Apr 13, 2023
With the increasing relevance and hype around Large Language Models (LLMs) that are publicly available, getting incremental performance improvements is often times the difference between you and your competitors. As developers, we’re often wary of letting anyone other than ourselves write code that we are responsible for. This reluctance is understandable (as is continuing to use EMACs in 2023), but it is likely that the industry standard will change, and leveraging LLMs to help write your code will become industry standard. Although there has been some recent discussion around tips for prompt engineering, we want to share with you some tips about prompt engineering specifically for developers.
1. Provide test cases
A diverse range of valid examples can help the model recognize different patterns and improve its performance across a variety of use cases. Not to mention knowing test cases always helps you validate the sometimes questionable code written by the LLMs.
2. Be aware of the nuances and syntax changes in different versions of your desired language
We have found that occasionally, LLMs will mix up syntax between library versions that are incompatible- especially in playgrounds outside of IDEs. One way to avoid this would be to always use languages which are backwards compatible, like Clojure. That’s a luxury many of us cannot afford however. One way to ameliorate this is to be specific with the LLM which version you’re looking for, and have some gotchas in mind that will alert you to a mismatch.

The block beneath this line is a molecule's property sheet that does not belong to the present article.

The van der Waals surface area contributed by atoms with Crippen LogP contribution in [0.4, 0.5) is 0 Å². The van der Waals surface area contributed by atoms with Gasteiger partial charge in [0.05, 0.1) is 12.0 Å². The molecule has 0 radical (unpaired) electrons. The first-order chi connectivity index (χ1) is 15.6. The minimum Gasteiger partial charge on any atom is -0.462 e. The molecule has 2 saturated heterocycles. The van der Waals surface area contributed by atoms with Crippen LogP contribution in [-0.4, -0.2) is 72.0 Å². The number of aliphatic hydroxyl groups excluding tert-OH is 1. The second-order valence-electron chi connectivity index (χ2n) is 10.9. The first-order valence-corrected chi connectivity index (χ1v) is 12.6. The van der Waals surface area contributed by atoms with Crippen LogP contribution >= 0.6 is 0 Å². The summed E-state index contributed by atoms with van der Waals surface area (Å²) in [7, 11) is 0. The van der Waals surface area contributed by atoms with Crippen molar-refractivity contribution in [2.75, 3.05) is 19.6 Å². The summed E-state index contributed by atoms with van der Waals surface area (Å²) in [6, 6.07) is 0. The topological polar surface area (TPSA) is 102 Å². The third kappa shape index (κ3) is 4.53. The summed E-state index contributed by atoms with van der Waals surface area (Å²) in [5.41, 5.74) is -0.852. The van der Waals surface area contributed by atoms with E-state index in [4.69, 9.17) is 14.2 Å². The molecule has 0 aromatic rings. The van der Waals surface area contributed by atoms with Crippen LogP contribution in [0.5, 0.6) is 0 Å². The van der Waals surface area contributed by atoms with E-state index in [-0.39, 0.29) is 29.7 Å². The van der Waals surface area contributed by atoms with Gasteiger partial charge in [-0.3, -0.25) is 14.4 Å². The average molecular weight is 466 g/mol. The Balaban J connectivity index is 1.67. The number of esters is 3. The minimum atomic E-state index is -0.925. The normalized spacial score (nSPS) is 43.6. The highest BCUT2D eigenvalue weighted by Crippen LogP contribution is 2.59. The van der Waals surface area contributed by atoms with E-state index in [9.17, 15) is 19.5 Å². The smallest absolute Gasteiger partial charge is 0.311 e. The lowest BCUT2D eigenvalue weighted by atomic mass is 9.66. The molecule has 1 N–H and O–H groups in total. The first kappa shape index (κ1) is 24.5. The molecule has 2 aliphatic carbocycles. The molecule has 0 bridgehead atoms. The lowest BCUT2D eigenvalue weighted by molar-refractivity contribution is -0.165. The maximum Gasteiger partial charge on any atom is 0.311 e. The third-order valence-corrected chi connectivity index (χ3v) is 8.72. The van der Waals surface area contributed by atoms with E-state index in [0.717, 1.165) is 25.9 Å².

3. Provide code comments
Similar to adding test cases, code comments can add valuable context to the LLM. Not to mention it will help your collaborators understand your intent as well.
4. Break down the code you want generated into well defined atoms
The cognitive load of being a developer is not fully the realm of computers yet. The more specific you can be with your inputs and outputs, the greater the likelihood that your generated code will solve the issue. After all, LLMs can easily help you with the boilerplate around a react file, but they won’t tell you how to design a front end with design requirements in mind. This may not be what everyone wants to hear- but it is what will keep you employed.
We hope you find these tips helpful. If you’re interested in a free sandbox in which you can write code by interfacing with our chatbot, PromptOps, check out the link below to join our public workspace, or add your email to join the waitlist to add it to your own.